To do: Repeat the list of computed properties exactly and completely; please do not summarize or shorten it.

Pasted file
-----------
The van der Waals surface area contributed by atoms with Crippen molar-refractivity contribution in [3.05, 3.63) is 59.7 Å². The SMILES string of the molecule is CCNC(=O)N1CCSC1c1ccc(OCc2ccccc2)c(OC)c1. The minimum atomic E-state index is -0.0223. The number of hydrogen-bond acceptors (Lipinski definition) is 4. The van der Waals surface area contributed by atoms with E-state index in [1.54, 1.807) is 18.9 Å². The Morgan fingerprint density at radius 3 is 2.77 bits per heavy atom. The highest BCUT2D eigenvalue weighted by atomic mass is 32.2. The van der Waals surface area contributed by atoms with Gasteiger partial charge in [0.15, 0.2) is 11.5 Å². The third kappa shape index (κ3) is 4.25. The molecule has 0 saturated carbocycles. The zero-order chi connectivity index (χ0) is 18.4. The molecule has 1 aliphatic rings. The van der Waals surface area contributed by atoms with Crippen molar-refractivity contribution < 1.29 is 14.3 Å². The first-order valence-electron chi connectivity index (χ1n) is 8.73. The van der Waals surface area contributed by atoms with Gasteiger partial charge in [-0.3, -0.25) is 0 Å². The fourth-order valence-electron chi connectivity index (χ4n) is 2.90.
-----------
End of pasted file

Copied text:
The van der Waals surface area contributed by atoms with Crippen molar-refractivity contribution in [3.05, 3.63) is 59.7 Å². The SMILES string of the molecule is CCNC(=O)N1CCSC1c1ccc(OCc2ccccc2)c(OC)c1. The minimum atomic E-state index is -0.0223. The number of hydrogen-bond acceptors (Lipinski definition) is 4. The van der Waals surface area contributed by atoms with E-state index in [1.54, 1.807) is 18.9 Å². The Morgan fingerprint density at radius 3 is 2.77 bits per heavy atom. The highest BCUT2D eigenvalue weighted by atomic mass is 32.2. The van der Waals surface area contributed by atoms with Gasteiger partial charge in [0.15, 0.2) is 11.5 Å². The third kappa shape index (κ3) is 4.25. The molecule has 0 saturated carbocycles. The zero-order chi connectivity index (χ0) is 18.4. The molecule has 1 aliphatic rings. The van der Waals surface area contributed by atoms with Crippen molar-refractivity contribution < 1.29 is 14.3 Å². The first-order valence-electron chi connectivity index (χ1n) is 8.73. The van der Waals surface area contributed by atoms with Gasteiger partial charge in [-0.3, -0.25) is 0 Å². The fourth-order valence-electron chi connectivity index (χ4n) is 2.90.